The great rural goldrush
Friday, August 5, 2005
A COMPANY wanted to market its toothpaste in rural areas. The minty, foaming product didn’t find favour with the paan-/tobacco-chewing populace. Moreover, they questioned, when the company said sweet stuff was supposed to be bad for teeth, why was the paste sweet? The rural communications specialist the company took on did a trial project by getting the same market to sample a version of the toothpaste with less mint, less sugar, less foam and instead of a tube, put it into a box this time to address complaints of wastage. It worked well, but the company chickened out from taking it further as it was chary of the effect on its established brand image.
Thus went another great idea down the drain. This is a typical failing among many others – companies that get into rural marketing often don’t have the spunk, the commitment, the patience, the foresight or the willingness to part with money but think of it as a magic treasure chest that will supply them with the lolly. Well, no show, folks, it takes all this and a lot more doggedness for tangible results, said all those who spoke at a seminar on rural marketing organised by the Rural Marketing Agencies Association of India (RMAAI) and Ad Club Madras.
Rajkumar Jha, National Creative Director, O&M Outreach, who recounted the toothpaste story mentioned above, believes that while marketers may profile people in terms of geography, culture, occupation or community, they all ultimately are consumers. In a presentation on the melting rural-urban divide, he said there is nothing called rural or urban and that consumer behaviour is defined by how people act when they buy.
For many products, the consumer is similar, urban or rural, but it is other factors such as affordability, that change. Also, he pointed out, many rural stereotypes were not true. To illustrate, he said that much of the Hindi that passed for Bhojpuri in many Hindi films is not to be found anywhere except in the film studios of Mumbai. Also, movies that purport to reflect a rural atmosphere, such as Lagaan, make a hash of their attempts in buttressing that – the film had 16 people from the same village wearing dhotis in 11 regional styles; all characters wore an amulet, meant to reinforce rusticity; though it was set in Gujarat, the language used was “spoken nowhere” and homes contained a tulsi plant stand, which was a practice prevalent in the coastal areas of Andhra Pradesh and Orissa, he said.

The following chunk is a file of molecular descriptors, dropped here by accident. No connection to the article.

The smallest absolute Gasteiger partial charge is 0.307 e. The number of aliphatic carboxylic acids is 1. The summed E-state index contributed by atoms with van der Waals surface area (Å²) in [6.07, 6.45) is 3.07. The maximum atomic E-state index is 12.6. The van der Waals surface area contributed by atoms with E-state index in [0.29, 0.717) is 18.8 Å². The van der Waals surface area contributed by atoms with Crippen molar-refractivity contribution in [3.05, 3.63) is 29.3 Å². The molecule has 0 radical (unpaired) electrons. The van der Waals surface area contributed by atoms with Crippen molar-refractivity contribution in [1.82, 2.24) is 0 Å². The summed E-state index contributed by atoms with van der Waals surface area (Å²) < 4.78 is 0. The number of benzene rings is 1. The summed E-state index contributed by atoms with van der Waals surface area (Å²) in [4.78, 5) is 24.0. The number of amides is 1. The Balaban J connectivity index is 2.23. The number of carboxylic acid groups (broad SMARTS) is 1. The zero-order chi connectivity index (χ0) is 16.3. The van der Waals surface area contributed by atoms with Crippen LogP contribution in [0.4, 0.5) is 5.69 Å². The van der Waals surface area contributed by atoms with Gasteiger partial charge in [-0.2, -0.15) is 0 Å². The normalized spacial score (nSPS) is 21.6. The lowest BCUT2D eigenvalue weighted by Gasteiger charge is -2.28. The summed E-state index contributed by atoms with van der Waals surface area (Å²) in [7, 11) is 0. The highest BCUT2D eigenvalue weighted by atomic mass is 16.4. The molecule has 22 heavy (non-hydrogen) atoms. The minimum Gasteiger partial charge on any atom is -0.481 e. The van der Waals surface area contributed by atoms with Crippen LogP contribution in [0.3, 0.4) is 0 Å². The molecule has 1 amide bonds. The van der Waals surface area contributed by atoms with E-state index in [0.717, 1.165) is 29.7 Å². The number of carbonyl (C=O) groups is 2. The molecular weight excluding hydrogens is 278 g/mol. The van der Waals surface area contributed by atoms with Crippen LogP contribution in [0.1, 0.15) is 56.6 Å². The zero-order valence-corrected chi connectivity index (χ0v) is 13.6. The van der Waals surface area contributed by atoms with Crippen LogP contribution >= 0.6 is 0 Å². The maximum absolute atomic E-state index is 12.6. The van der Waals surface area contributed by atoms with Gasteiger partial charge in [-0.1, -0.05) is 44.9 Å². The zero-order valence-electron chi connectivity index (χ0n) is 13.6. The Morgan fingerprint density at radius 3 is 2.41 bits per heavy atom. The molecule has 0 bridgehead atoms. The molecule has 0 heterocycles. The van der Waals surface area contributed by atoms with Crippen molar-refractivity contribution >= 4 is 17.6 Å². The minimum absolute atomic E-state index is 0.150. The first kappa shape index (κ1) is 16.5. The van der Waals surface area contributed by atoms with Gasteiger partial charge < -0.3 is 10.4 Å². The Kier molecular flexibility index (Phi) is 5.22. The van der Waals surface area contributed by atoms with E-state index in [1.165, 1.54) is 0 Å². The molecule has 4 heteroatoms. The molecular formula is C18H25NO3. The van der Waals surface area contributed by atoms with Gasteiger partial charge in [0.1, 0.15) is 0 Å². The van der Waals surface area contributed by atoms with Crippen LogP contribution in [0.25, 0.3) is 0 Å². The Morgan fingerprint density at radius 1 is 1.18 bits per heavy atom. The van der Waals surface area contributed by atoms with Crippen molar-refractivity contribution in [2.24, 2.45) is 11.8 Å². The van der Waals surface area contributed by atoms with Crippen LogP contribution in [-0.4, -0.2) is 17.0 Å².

There were rural consumers in urban areas, like those who came into big cities to find work, and vice versa, Jha said, adding that it was mentality and not locality that mattered. Also, with growing urbanisation, rural consumers were becoming aspirational and companies had to find a way to cater to that while keeping availability, pricing and quality in mind, he said. In this connection, he added that names which were aspirational would work better rather than supposedly pan-Indian names which were mostly Hindi.
He mentioned the need for communication tailored to the experience and expectation of target audiences. In urban areas, for instance, a shampoo may connote bounce and beauty, and a toothpaste may imply confidence and girlfriends but in not so sophisticated markets, marketers are better off being straightforward about the products’ purpose, he said.
He emphasised the need for cost-effective and scalable media activity to inform, educate and create an identity for the brand. Painting walls with an advertisement is common to towns, cities and villages, shop fronts and shutters serve as ad space in all these areas, the Dubai and Singapore shopping festivals were the city equivalents of the village haats (periodic markets), so what’s so rural about all this, he questioned. The difference, he said, lay in creating a unique media mix with content suitable to the target market. “Rural communication is not an ATM,” he said, adding that companies had to invest in it for a better harvest, take stock of mindsets, awareness and familiarity and then go about it rather than have their eye on sales from the very beginning.
In his keynote address, Pradeep Kashyap, Managing Director, MART (Marketing and Research Team), said the rural market presented as many advantages as it did challenges to the marketer.
# Brands rarely vie for attention because a shop in a rural area usually wouldn’t have place for too many SKUs (stock-keeping units)